At that range I am thinking there is no way I get the load in him with that sapling in the way.  It's just too tight (so I thought).  He turns and walks away without a shot being fired.  Hindsight I now KNOW I could have taken him easily, but I was waiting for the perfect shot.

It was probably my most satisfying hunt, as this was an old bird that had been heavily pressured and I got him in range,  but also my most frustrating as I just couldn't pull the trigger when I should have.  I shoot 25 yard shots in preseason just to give myself confidence.

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mcvitullo
 
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RE: Tell Me Your Mistakes!

Postby mcvitullo » March 5th, 2010, 4:29 am

ORIGINAL: Fan Club

ORIGINAL: NYSuperSportsman
I have a cousin that will call a bird in with the gun on his lap and when its in shooting distance he will just grab it pull up and bam! He said that turkeys dont react fast enough for that to matter. I have never tried it and I am not sure that I will.... Anyone else heard this before?


Never tried it on a turkey, but the maneuver doesn't work very well on deer. I can promise you that!

[:@]


   I think without a doubt, I would miss. I get my gun up long before I see an approaching gobbler.
Fall turkey hunting is boring?! Have fun sitting in your deer stand....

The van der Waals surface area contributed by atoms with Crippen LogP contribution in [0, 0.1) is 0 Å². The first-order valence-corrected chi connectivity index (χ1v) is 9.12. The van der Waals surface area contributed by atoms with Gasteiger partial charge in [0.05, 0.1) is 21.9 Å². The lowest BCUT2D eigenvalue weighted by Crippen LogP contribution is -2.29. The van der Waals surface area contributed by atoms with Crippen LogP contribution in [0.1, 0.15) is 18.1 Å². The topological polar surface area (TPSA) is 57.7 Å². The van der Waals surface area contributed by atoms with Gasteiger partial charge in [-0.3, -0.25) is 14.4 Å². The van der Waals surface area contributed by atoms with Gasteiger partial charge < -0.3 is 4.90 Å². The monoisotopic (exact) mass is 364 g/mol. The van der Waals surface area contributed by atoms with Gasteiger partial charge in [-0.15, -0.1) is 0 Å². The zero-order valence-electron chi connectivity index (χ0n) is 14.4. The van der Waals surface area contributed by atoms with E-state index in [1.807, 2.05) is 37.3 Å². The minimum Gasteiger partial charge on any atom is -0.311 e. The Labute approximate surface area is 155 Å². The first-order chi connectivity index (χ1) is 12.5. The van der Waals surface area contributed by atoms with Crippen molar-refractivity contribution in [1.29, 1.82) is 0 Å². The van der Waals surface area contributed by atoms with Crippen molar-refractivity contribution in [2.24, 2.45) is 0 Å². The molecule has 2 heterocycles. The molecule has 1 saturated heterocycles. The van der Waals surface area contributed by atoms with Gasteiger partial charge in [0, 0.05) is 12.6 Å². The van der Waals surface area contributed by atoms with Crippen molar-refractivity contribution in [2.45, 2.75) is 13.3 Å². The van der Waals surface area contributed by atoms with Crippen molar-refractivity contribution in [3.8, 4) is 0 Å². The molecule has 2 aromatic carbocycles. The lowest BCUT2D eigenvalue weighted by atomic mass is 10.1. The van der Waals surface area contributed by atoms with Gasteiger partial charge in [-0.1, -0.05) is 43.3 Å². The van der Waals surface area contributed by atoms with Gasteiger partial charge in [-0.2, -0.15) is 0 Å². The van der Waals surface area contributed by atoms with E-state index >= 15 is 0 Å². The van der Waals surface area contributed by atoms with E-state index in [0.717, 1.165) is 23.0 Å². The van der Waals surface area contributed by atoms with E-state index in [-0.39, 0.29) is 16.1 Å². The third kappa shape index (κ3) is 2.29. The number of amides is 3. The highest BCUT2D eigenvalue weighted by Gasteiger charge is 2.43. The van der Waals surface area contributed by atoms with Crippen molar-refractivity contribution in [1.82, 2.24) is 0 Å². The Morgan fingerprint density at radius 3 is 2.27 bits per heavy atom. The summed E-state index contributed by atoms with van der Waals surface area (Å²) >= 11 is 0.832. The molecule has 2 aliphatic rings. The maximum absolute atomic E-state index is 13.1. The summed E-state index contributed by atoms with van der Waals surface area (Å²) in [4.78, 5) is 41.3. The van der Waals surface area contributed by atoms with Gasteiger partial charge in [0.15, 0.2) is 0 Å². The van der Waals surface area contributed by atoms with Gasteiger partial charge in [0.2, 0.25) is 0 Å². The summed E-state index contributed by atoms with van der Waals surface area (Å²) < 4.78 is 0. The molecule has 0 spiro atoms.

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RE: Tell Me Your Mistakes!

Postby Fan Club » March 6th, 2010, 3:13 am

ORIGINAL: flatrock9
It was probably my most satisfying hunt, as this was an old bird that had been heavily pressured and I got him in range,  but also my most frustrating as I just couldn't pull the trigger when I should have. 


FR9-

I used to beat myself up over hunts like that too. One year after I called a wary gobbler back into range but didn't close the deal, my mentor (also the best turkey hunter I ever met) told me, "Hey, you won that hunt... you did everything right, you just didn't pull the trigger." Of course he was right. It was among my most satisfying hunts as well and that was why. There's something gratifying about pulling a mature deer or turkey in that close and then letting them walk. There aren't too many folks that can do what you did, look at it from a slightly different angle and give yourself the deserved credit.